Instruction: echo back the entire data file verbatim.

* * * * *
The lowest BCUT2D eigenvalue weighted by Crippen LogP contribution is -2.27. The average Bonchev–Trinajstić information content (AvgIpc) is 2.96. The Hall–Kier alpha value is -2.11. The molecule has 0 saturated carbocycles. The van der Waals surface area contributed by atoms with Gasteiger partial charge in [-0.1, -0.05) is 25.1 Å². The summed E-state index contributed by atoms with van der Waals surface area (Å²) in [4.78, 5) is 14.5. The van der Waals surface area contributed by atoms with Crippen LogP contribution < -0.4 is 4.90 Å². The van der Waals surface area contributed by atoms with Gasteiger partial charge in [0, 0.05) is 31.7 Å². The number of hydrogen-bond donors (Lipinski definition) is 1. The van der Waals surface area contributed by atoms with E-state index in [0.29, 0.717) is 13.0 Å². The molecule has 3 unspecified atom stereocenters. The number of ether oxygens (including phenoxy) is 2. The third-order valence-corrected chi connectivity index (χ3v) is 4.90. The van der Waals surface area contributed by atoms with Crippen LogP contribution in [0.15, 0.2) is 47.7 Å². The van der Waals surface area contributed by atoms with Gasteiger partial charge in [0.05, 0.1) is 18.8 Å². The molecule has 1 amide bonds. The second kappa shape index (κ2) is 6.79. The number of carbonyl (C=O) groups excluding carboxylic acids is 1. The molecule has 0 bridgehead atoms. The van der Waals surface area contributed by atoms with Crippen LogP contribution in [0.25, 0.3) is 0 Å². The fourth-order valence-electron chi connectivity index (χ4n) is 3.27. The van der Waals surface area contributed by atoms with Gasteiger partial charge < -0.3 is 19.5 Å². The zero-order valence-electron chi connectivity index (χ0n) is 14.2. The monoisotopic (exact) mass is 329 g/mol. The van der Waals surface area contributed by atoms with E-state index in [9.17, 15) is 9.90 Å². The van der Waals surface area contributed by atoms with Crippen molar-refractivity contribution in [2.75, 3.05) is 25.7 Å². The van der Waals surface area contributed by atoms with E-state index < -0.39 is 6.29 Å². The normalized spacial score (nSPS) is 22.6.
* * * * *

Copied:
The lowest BCUT2D eigenvalue weighted by Crippen LogP contribution is -2.27. The average Bonchev–Trinajstić information content (AvgIpc) is 2.96. The Hall–Kier alpha value is -2.11. The molecule has 0 saturated carbocycles. The van der Waals surface area contributed by atoms with Gasteiger partial charge in [-0.1, -0.05) is 25.1 Å². The summed E-state index contributed by atoms with van der Waals surface area (Å²) in [4.78, 5) is 14.5. The van der Waals surface area contributed by atoms with Crippen LogP contribution < -0.4 is 4.90 Å². The van der Waals surface area contributed by atoms with Gasteiger partial charge in [0, 0.05) is 31.7 Å². The number of hydrogen-bond donors (Lipinski definition) is 1. The van der Waals surface area contributed by atoms with E-state index in [0.29, 0.717) is 13.0 Å². The molecule has 3 unspecified atom stereocenters. The number of ether oxygens (including phenoxy) is 2. The third-order valence-corrected chi connectivity index (χ3v) is 4.90. The van der Waals surface area contributed by atoms with Crippen LogP contribution in [0.15, 0.2) is 47.7 Å². The van der Waals surface area contributed by atoms with Gasteiger partial charge in [0.05, 0.1) is 18.8 Å². The molecule has 1 amide bonds. The second kappa shape index (κ2) is 6.79. The number of carbonyl (C=O) groups excluding carboxylic acids is 1. The molecule has 0 bridgehead atoms. The van der Waals surface area contributed by atoms with Crippen LogP contribution in [0.25, 0.3) is 0 Å². The fourth-order valence-electron chi connectivity index (χ4n) is 3.27. The van der Waals surface area contributed by atoms with Gasteiger partial charge < -0.3 is 19.5 Å². The zero-order valence-electron chi connectivity index (χ0n) is 14.2. The monoisotopic (exact) mass is 329 g/mol. The van der Waals surface area contributed by atoms with E-state index in [9.17, 15) is 9.90 Å². The van der Waals surface area contributed by atoms with Crippen molar-refractivity contribution in [2.75, 3.05) is 25.7 Å². The van der Waals surface area contributed by atoms with E-state index < -0.39 is 6.29 Å². The normalized spacial score (nSPS) is 22.6.